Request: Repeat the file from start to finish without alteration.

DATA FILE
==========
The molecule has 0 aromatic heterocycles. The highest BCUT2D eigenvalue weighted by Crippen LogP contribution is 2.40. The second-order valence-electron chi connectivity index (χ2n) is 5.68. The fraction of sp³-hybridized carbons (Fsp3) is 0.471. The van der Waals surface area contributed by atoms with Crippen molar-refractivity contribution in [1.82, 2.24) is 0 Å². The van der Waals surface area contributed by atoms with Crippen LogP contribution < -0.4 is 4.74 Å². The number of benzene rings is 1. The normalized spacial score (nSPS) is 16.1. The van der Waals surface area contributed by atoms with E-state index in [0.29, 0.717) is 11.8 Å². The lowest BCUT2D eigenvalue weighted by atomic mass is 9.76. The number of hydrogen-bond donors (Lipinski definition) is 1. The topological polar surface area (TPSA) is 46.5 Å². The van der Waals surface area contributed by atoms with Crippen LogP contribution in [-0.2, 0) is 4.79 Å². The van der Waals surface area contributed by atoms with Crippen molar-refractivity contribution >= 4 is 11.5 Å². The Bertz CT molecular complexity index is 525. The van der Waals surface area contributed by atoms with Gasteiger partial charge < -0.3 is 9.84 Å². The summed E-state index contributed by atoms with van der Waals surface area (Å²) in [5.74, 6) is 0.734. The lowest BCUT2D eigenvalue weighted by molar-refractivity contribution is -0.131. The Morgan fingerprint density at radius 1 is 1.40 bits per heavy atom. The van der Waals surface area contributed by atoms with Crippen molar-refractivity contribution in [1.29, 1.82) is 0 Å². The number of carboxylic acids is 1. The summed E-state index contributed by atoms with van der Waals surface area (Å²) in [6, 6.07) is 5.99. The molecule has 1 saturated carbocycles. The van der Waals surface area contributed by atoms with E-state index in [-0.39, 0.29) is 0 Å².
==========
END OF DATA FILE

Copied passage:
The molecule has 0 aromatic heterocycles. The highest BCUT2D eigenvalue weighted by Crippen LogP contribution is 2.40. The second-order valence-electron chi connectivity index (χ2n) is 5.68. The fraction of sp³-hybridized carbons (Fsp3) is 0.471. The van der Waals surface area contributed by atoms with Crippen molar-refractivity contribution in [1.82, 2.24) is 0 Å². The van der Waals surface area contributed by atoms with Crippen LogP contribution < -0.4 is 4.74 Å². The number of benzene rings is 1. The normalized spacial score (nSPS) is 16.1. The van der Waals surface area contributed by atoms with E-state index in [0.29, 0.717) is 11.8 Å². The lowest BCUT2D eigenvalue weighted by atomic mass is 9.76. The number of hydrogen-bond donors (Lipinski definition) is 1. The topological polar surface area (TPSA) is 46.5 Å². The van der Waals surface area contributed by atoms with Crippen LogP contribution in [-0.2, 0) is 4.79 Å². The van der Waals surface area contributed by atoms with Crippen molar-refractivity contribution >= 4 is 11.5 Å². The Bertz CT molecular complexity index is 525. The van der Waals surface area contributed by atoms with Gasteiger partial charge < -0.3 is 9.84 Å². The summed E-state index contributed by atoms with van der Waals surface area (Å²) in [5.74, 6) is 0.734. The lowest BCUT2D eigenvalue weighted by molar-refractivity contribution is -0.131. The Morgan fingerprint density at radius 1 is 1.40 bits per heavy atom. The van der Waals surface area contributed by atoms with Crippen molar-refractivity contribution in [1.29, 1.82) is 0 Å². The number of carboxylic acids is 1. The summed E-state index contributed by atoms with van der Waals surface area (Å²) in [6, 6.07) is 5.99. The molecule has 1 saturated carbocycles. The van der Waals surface area contributed by atoms with E-state index in [-0.39, 0.29) is 0 Å².